Research what it takes to become a desktop repair technician. Learn more about education requirements, assignments, average wages, and career prospects to see if this is the career path for you. Schools offering computer support technician programs can also be found in these popular options.

What does a computer repair engineer do?

As a desktop repair technician, you are responsible for the efficient and proper operation of individual computers and computer networks. You need to consider a customer’s concerns about system performance, software diagnostics, and the Internet connection to identify problems in a timely manner. Possible solutions include installing new software or hardware, troubleshooting currently installed devices, scanning for malicious programs, repairing or replacing computer components. You may also need to help clients configure a recovery point on their computers by reverting the computer to a previous programming point.

What is a desktop repair technician?

A desktop repair technician is a specialist who installs and solves hardware and software problems. Common tasks include performing diagnostic tests, removing hardware, replacing faulty components, locating and removing viruses and spyware, and uninstalling and reinstalling programs. These technicians work with individual computers and computer networks.

How to become a Desktop repair Technician in 5 Steps

Step 1: High school

You need a university diploma or a general certificate of educational development (G.E.D.) to enroll in a post-secondary program for the training of computer technicians. Some high school courses can also prepare you for computer repairs. Physics, mathematics, electronics, and computer programming are helpful in understanding technology. English and language courses are useful in developing better communication skills.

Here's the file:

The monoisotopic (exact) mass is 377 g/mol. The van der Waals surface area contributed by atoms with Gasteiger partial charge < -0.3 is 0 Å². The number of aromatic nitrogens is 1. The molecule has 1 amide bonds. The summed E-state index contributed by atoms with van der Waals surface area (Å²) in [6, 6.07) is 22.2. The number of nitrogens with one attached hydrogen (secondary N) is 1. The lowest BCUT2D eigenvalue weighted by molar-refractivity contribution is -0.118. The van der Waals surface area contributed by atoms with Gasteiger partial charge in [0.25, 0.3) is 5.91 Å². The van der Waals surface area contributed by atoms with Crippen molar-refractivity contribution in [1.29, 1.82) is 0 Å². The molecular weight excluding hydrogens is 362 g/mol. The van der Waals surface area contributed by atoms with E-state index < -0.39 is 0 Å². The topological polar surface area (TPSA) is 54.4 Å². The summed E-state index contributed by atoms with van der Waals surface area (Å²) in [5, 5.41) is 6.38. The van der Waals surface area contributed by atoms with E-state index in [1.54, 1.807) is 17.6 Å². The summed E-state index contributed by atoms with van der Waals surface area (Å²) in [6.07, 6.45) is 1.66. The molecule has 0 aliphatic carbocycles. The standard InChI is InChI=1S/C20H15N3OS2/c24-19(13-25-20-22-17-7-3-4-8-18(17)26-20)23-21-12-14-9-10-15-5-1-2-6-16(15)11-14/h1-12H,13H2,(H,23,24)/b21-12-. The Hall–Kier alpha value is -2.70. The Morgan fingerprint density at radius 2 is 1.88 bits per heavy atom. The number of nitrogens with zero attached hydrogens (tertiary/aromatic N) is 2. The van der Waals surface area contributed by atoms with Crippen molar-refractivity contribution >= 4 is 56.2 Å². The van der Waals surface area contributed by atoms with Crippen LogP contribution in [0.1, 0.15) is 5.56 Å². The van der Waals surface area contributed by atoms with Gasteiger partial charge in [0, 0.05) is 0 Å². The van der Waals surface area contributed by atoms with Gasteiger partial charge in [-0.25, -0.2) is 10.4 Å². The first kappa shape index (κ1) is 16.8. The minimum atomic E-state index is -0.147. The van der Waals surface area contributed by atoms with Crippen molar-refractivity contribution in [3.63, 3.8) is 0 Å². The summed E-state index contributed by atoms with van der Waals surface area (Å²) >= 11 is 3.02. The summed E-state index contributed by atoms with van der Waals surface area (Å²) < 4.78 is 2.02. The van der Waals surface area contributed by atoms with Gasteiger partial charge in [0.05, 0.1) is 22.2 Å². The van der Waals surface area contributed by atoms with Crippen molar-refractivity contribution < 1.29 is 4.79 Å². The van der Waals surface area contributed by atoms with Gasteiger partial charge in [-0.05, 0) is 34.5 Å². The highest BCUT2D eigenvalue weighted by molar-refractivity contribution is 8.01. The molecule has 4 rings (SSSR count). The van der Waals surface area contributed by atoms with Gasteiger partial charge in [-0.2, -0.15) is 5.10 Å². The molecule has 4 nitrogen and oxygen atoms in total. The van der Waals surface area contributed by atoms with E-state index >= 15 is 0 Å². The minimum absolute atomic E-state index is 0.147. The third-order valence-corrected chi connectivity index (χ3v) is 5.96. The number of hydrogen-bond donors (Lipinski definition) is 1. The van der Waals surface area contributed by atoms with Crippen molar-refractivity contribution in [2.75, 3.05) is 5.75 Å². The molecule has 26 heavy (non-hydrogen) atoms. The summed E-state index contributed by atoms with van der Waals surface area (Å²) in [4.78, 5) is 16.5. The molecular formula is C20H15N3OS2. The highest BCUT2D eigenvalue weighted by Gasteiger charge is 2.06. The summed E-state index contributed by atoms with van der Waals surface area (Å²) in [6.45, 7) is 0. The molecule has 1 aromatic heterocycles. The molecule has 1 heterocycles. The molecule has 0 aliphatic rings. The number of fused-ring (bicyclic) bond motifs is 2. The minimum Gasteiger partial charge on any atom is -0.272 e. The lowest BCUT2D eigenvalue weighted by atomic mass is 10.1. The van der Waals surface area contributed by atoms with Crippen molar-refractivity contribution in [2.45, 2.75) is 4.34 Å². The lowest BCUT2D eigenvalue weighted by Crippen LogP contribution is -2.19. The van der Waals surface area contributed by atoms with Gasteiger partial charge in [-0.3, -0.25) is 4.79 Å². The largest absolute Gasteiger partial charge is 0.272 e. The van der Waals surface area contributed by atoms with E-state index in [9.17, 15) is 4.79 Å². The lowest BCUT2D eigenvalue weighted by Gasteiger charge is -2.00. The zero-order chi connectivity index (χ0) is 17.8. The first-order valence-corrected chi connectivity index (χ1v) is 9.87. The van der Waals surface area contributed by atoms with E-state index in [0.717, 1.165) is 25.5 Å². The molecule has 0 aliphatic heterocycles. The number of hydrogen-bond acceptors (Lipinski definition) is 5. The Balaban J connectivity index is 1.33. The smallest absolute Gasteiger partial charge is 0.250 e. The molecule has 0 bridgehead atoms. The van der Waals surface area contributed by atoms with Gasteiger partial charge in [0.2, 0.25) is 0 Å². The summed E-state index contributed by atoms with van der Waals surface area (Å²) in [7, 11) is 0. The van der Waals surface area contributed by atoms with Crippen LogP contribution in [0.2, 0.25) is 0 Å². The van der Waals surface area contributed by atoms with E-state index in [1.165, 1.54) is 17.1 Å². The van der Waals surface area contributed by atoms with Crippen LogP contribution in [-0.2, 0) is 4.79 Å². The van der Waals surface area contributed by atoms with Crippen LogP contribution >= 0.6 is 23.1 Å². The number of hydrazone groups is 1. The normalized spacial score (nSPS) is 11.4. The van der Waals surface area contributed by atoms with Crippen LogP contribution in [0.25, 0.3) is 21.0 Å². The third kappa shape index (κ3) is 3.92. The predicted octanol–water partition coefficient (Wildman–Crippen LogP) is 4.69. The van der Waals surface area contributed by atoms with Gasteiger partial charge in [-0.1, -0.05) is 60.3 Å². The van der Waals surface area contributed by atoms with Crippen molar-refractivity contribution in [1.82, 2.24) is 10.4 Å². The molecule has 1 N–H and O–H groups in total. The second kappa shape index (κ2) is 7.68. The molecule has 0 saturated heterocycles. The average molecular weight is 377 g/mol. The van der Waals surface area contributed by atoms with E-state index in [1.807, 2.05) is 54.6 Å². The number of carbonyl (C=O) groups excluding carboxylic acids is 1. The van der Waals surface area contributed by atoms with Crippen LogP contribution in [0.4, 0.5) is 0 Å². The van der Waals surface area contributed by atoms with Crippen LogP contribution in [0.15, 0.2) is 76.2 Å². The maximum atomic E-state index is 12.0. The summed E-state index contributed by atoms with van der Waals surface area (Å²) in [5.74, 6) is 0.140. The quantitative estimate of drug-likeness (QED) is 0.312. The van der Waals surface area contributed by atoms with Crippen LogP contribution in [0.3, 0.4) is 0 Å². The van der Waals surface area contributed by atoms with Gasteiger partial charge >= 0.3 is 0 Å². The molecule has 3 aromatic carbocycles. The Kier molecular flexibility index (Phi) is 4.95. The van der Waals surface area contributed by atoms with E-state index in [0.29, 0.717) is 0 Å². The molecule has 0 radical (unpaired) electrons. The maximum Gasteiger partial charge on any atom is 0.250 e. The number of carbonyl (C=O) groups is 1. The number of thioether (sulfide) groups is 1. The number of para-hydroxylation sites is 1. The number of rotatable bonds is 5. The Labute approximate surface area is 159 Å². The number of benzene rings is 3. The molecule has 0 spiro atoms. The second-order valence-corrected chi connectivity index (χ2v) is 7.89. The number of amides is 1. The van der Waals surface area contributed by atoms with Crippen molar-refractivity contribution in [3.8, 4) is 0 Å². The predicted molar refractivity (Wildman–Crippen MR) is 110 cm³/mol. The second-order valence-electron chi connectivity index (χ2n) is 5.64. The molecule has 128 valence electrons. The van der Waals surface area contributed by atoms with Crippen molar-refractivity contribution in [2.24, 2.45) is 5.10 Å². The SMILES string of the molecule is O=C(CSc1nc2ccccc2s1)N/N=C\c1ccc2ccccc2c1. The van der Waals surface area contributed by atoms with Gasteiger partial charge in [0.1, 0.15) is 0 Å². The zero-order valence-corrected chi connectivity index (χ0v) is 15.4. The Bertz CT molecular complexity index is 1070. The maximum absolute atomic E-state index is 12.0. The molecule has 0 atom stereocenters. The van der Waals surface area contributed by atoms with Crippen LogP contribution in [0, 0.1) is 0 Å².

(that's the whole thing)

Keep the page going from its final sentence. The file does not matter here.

Step 2: Conduct your own exploration

There are several ways to acquaint yourself with how computers work. You can actively solve problems on your own computer and those of your friends and relatives. If you have financial resources, you can research and purchase the components needed to build a system. You can volunteer to provide technical assistance to your church or local nonprofit organization.

Step 3: Earn an Associate’s degree

A variety of community colleges and private technical academies offer affiliate programs that teach you how to maintain computers. Course topics include basic electronics, digital logic, operating systems, application software, computer peripherals, and networking. The curriculum in most programs is divided into classroom classes and lab classes where you can work with other students and develop problem-solving skills.

Step 4: Receive certification

You can improve your employment prospects by obtaining the certification of a computer technician. The Association of Technicians in Electronics (ETA) and CompTIA are two of the major organizations offering certifications. To receive the ETA Certification Technique (CST) mark, you must pass the Associate Electronic Technician exam for CST. The exam tests your knowledge in 16 areas of computer maintenance, including the assembly and disassembly of computers, motherboards, processors, memory, memory, and peripherals.

The CompTIA A + certificate is also valid for desktop repair technicians, but it is more comprehensive than CST and covers network and security areas, as well as installation, maintenance and repair. In order to obtain A + certification, you must pass the CompTIA foundation exam and the practical application exam. Several major companies in the computer industry have made A + certification a mandatory testimony of employment.

Step 5: Get a job

The US Bureau of Labor Figures does not have specific figures for desktop repair technicians, but in the largest category of computer support specialists, there were approximately 766,900 employees in 2015. The largest prospects of its career are systems design companies. IT and educational service providers.

What are some related careers?

Computer support specialists perform many of the same tasks as repair engineers, although network support specialists often have more specialized skills and are usually able to create new computer networks and work with existing ones. Computer programmers test and write code that can be read by computers and tell them what to do. Often, they must have the same diagnostic and technical skills as the repair technician to make sure they are working correctly. Installers and repairers of telecommunications equipment have the same skills as computer repair engineers, but they work with cables and devices that transmit communication signals, not just computers.

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